In China, Barbie's Reign May Be Short-Lived
Wanted: BFF; pretty in pink; not too trashy; lower-maintenance than Barbie. Must speak Chinese.
Meet Princess Secret, would-be playmate to the children of China’s growing consumer class, which increasingly demands better-quality toys at prices cheaper than foreign brands can offer. The doll’s manufacturer, China Focus (Yiwu), is among Chinese exporters seeking a slice of the domestic market. “Our products probably cost twice as much as those designed for the local market, but that’s not a problem because they’re still cheaper than imports,” said Maggie Zhang, a sales manager minding a stall packed with Princess Secret dolls and accessories at a trade fair held in the southern city of Guangzhou in October.
Although three decades of economic growth averaging 10 percent a year have lifted hundreds of millions of Chinese out of poverty, name-brand Western toys remain out of reach for most families. Mattel in March shuttered its first Barbie-dedicated store in China just two years after opening the six-story Shanghai outlet. In an e-mail, Jean-Christophe Pean, Asia-Pacific general manager for Mattel, did not give a reason for the closure, saying only that the company is expanding its distribution network into smaller Chinese cities.
At around 30 billion yuan ($4.5 billion), China’s toy market is still miniature compared with that of the U.S., at $21.9 billion, according to market researcher NPD Group. Yet the China Toy & Juvenile Products Assn., a Beijing trade group, expects sales to double by 2015. In contrast, international demand for China-made playthings grew just 8.9 percent in the first nine months of the year, lagging the 23 percent growth in total China exports. “Chinese toy exporters are coming to a turning point where domestic growth is starting to outpace that of overseas orders,” says Hua Zhongwei, an analyst with Huachuang Securities in Beijing.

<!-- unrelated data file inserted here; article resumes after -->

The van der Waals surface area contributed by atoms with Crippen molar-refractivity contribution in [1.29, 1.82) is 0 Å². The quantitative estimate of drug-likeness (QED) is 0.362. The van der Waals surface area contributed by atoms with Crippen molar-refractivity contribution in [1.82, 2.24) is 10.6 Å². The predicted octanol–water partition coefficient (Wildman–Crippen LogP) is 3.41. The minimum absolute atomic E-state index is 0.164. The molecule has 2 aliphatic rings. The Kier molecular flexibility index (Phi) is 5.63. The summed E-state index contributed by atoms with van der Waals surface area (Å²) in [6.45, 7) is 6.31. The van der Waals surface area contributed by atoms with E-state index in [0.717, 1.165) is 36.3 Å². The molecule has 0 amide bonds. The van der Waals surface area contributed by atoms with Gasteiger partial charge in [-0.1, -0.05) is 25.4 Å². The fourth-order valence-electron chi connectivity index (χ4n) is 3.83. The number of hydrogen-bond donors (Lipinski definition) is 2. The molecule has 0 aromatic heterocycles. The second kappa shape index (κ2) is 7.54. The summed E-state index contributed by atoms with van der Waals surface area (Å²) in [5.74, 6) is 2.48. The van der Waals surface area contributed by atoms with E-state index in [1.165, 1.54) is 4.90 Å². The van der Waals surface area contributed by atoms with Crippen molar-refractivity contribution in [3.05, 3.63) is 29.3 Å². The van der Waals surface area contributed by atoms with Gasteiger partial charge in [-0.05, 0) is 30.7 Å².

At last month’s Canton Fair in Guangzhou, a semiannual event for exporters, some of the 23,700 exhibitors reported a drop in interest from foreign buyers. Growth in shipments to Europe, China’s biggest export market, plunged to 9.8 percent in September, from 22 percent in August, as the euro zone sovereign debt crisis intensified. “Business isn’t good,” said Ken Shum, a product manager at Euland Industrial, which makes foosball tables, as he killed time playing on his cell phone. “We may not come again next time.”
It was a slowdown in exports that prompted Ningbo Shenma Group, a maker of baby carriages based in Zhejiang province, to set up a China sales department. “When overseas sales growth gradually became flat, we thought it was time to develop a domestic business,” says Wendy Xu, manager of domestic sales. Last year, China accounted for 5 percent of the company’s 500 million yuan in revenues.
Selling in China requires more effort, and “hidden costs are everywhere,” says Shum of Euland. The company also gets about 5 percent of its sales from its home market. Companies that manufacture primarily for export must apply for a government license to sell a portion of their production at home. They must also sacrifice a 20 percent rebate on the value-added tax. Rising labor costs are another concern: Monthly wages at a Euland factory in Dongguan that makes tables for billiards and other games have jumped 50 percent this year, says Shum.
Despite the hurdles, China Focus is also moving to exploit opportunities on the mainland. The company, based in Yiwu, Zhejiang province, got the bulk of its almost 32 million yuan revenue last year selling its Princess Secret and other dolls, along with a dizzying array of accessories, in the U.S. and Europe. China Focus’s Zhang says retailers such as Hong Kong’s China Resources Enterprise, which runs a chain of supermarkets on the mainland, are starting to show interest in its products. “There definitely is a market in China,” she says.
Still, outshining royalty can be hard for a newly crowned princess, no matter how attractively your ball gown and tiara are priced. At the Nextage Department Store in Shanghai’s Pudong district, six-year-old Yue Yue had eyes only for Barbie. After inspecting a similarly sized 128-yuan doll made by Guangzhou-based Star-Moon Toys, she settled on a “Princess Charm School” model Barbie that retails for 199 yuan. “Barbies aren’t cheap, but local brands are also catching up in terms of price,” says the child’s mother, Yang Yuan. “I’d rather spend a little more on better quality and a better brand.”